First, look at your menu and make a list of every amount of every ingredient you need to buy for every course. (Obviously, if you need butter in different amounts for six different courses, combine the amounts of butter into one total.) Don't forget non-food items such as aluminum foil, plastic wrap, zip-loc storage bags, paper towels, etc. Put this list aside. Now, make another list of just the ingredients you need, noting amounts only for things that come in different sizes (i.e.. if you need exactly 32 oz. of vegetable oil, note that, but don't note 20 heads of lettuce, just put "lettuce.") Take this list to your local stores that are noted for having low prices (don't go to expensive convenience stores) and, for each item on your list, write down the price of the item at that store. This way, you'll be able to see that Price Cutter has the best prices on vegetable oil, but that Stop and Bop has much cheaper produce. Save this list! It is your most valuable tool. If you have identified the cheapest price in your area for peanuts, you'll be able to tell if peanuts are actually cheaper at the wholesale club, or if a "sale" on peanuts at another store is really a sale. Be sure to note unit pricing; although a larger package usually yields the least expensive price-per-ounce, there may be a sale on a smaller sized package that will save you money. And now, you can go back to the first list you made, and multiply the cheapest price available for each item by the amount of that item that you need, thus establishing your estimated cost for food and supplies. You will be able to tell if you are way over your estimated budget and need to make changes, if you're under your budget and can be a bit more extravagant, or if you're right on the mark.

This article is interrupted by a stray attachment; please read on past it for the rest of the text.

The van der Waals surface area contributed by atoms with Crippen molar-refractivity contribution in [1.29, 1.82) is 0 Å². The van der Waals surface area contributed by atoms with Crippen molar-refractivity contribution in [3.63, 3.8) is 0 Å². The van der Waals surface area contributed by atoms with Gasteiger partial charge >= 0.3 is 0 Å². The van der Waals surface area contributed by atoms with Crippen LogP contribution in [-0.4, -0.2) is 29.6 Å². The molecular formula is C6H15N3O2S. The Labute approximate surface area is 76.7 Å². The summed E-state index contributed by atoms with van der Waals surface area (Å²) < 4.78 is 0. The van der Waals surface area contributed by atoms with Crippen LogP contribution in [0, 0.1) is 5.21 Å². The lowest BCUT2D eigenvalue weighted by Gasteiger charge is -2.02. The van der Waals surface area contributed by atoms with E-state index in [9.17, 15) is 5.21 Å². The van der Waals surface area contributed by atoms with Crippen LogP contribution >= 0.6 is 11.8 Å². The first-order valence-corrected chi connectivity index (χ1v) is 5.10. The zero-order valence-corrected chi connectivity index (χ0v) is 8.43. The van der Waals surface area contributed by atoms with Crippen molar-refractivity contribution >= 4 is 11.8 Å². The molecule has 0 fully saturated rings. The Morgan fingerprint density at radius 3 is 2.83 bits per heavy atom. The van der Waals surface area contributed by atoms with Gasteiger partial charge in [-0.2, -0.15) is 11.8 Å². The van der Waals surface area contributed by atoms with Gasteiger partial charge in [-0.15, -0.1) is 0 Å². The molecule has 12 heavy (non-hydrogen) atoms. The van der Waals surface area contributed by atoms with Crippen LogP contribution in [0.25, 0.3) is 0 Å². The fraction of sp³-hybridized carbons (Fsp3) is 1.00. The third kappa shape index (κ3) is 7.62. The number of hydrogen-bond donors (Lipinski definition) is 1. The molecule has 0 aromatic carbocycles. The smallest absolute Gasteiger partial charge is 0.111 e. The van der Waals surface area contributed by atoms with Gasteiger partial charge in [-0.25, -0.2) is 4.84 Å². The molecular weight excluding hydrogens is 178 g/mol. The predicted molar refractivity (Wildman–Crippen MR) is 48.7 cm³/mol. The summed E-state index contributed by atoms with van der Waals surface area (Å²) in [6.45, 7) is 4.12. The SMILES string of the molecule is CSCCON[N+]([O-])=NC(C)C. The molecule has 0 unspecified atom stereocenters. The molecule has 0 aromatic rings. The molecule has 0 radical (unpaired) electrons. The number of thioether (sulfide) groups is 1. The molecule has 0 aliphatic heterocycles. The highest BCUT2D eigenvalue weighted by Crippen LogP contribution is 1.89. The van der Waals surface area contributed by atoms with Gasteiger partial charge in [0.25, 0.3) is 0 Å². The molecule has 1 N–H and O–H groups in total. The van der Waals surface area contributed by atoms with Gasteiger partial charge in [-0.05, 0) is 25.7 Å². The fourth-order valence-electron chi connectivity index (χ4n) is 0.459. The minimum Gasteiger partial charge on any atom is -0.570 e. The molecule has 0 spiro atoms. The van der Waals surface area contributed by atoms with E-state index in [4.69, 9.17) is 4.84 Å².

Your Local Grocery Store